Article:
Read an absolutely awful play yesterday ; Philip Ridley’s Mercury / Fur.
It’s one of the set text’s for my college module and it’ll be interesting to see what the tutor thinks and why they’ve suggested we read it when I get the module in the next few days.
I don’t agree with the Sunday Times comment on the back of the play that this is “the ultimate 9/11 play“. To me it came across as someone wanting to write like Sarah Kane but without the subtlety or skill. Yes I found it disturbing which I’m sure is his aim, but I’m more disturbed someone writes a play like this and that it appears to have been so highly regarded, than what it’s about.
It does have it’s moments though, the character of Elliot, is well written and I felt for his character, having intelligence yet being trapped in this hell. For me though it never really went anywhere and the ending was weak. I don’t think a play has to be nicely rounded off with a “happily ever after”, but for me this just seemed to have no reason.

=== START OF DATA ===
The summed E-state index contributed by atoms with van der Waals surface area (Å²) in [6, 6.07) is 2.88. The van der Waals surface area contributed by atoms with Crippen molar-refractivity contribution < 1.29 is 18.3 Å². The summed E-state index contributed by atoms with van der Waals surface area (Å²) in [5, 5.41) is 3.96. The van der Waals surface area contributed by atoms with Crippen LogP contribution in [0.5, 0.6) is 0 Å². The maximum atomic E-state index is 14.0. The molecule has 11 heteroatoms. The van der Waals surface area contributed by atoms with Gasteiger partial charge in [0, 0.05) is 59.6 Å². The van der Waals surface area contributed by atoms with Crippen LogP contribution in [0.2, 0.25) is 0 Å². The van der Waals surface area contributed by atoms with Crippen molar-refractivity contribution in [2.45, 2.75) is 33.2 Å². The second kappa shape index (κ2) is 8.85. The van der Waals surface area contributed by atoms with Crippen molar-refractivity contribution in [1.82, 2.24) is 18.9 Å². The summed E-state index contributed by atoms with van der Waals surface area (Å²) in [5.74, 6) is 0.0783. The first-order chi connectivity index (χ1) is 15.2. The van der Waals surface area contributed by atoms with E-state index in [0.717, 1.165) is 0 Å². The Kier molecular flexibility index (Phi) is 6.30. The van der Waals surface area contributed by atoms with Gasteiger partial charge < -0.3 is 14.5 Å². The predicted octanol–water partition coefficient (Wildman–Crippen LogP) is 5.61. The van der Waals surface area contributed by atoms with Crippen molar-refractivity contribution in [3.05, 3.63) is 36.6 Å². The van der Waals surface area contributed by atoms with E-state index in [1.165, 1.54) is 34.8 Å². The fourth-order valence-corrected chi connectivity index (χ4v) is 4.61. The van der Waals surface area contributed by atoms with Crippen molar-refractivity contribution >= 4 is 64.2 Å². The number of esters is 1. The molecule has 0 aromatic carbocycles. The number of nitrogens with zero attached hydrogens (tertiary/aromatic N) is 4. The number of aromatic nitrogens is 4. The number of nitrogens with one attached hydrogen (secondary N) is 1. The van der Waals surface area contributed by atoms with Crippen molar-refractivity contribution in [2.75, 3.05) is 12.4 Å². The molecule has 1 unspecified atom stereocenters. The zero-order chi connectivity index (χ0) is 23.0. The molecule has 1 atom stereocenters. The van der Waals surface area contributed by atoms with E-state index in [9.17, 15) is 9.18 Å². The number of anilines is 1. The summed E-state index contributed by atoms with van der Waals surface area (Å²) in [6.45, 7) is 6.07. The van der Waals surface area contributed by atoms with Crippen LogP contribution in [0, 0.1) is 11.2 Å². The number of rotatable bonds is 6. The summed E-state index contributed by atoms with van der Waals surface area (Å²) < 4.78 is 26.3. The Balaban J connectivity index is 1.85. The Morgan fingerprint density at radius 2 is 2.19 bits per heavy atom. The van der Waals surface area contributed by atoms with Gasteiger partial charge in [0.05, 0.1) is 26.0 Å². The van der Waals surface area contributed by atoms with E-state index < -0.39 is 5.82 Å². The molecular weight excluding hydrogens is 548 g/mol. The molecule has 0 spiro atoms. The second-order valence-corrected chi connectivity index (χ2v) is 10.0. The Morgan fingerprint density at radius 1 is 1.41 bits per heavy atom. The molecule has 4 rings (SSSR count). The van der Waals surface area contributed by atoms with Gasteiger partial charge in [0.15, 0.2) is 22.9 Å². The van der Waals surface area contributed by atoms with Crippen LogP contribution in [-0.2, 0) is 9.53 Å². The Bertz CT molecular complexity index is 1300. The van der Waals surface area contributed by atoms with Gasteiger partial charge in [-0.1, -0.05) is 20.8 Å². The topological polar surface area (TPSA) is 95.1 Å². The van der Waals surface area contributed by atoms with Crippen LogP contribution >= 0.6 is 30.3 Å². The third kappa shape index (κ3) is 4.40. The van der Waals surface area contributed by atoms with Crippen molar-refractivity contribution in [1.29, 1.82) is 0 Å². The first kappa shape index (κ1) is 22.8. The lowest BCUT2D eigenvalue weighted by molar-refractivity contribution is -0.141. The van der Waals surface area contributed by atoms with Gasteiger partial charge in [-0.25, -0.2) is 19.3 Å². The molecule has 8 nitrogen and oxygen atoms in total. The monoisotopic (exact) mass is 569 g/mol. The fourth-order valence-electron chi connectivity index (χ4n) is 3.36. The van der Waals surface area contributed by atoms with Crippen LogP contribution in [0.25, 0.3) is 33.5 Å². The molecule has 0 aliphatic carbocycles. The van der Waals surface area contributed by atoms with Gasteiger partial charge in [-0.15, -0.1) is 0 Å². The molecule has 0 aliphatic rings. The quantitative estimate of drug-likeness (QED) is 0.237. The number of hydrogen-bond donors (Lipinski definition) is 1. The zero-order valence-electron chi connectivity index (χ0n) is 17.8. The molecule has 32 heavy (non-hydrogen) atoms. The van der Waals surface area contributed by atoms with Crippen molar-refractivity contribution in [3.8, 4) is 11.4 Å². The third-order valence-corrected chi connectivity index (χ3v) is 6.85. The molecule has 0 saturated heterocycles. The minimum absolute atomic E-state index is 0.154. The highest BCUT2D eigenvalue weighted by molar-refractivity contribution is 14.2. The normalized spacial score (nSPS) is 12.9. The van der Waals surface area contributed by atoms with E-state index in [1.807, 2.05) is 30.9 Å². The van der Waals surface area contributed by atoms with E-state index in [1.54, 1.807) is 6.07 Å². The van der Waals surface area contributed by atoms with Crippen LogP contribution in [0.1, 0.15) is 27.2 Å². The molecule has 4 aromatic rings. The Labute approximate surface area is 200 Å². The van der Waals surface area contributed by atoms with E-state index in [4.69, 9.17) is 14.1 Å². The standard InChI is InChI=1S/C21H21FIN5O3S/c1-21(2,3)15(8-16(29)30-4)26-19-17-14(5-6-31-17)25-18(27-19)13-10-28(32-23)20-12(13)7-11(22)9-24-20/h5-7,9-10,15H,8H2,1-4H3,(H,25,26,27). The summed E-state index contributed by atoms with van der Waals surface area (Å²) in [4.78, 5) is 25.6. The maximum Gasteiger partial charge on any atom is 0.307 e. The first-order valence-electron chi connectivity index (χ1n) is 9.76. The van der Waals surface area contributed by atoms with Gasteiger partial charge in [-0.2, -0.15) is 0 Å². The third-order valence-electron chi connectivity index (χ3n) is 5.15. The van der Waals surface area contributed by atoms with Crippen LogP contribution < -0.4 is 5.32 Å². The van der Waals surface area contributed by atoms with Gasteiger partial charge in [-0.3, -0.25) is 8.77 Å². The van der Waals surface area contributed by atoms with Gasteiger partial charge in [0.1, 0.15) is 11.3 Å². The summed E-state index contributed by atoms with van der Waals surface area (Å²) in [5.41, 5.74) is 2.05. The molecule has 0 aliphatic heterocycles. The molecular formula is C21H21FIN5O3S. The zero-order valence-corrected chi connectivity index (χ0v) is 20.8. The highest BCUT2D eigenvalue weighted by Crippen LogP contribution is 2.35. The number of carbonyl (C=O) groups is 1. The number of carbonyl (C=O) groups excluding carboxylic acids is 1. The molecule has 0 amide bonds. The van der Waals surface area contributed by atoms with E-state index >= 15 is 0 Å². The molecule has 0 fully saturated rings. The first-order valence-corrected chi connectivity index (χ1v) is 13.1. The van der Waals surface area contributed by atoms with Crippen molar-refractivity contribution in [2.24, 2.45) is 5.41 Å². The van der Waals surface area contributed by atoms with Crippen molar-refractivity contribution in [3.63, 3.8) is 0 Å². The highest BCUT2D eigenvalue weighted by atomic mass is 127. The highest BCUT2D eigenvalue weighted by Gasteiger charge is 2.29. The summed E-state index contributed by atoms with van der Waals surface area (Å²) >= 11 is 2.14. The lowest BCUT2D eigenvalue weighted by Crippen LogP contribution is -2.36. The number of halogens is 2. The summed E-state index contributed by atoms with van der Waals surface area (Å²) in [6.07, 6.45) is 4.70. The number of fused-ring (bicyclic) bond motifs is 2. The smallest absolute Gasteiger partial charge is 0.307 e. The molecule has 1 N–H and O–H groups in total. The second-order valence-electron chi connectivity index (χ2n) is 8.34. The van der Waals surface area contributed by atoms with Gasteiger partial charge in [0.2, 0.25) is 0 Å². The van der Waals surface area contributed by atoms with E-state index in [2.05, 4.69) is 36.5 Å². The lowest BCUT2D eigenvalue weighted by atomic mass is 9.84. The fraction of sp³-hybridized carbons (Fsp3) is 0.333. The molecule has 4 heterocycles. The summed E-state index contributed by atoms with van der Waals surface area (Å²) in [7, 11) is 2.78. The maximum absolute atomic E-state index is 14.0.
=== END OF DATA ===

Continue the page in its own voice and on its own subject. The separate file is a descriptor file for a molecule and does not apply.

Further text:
Again (as with Jerusalem, mentioned on an earlier post), perhaps I don’t get it, I flicked to the introduction in the book of plays, hoping to gain some insight or explanation and all that is there are some weird ramblings. (a polite way to describe it).
I suppose I’m being spoiled with the great plays I get to study, and so the duds stand out more obviously. I read some of Pinter’s work this week, his plays are dark/disturbing, but for me hit the spot and didn’t descend to the grossness that Mercury / Fur did.
In Yer Face theatre? Perhaps, but without the wit and subtlety of Kane/Ravenhill/Marber/Penhall, that’s for sure.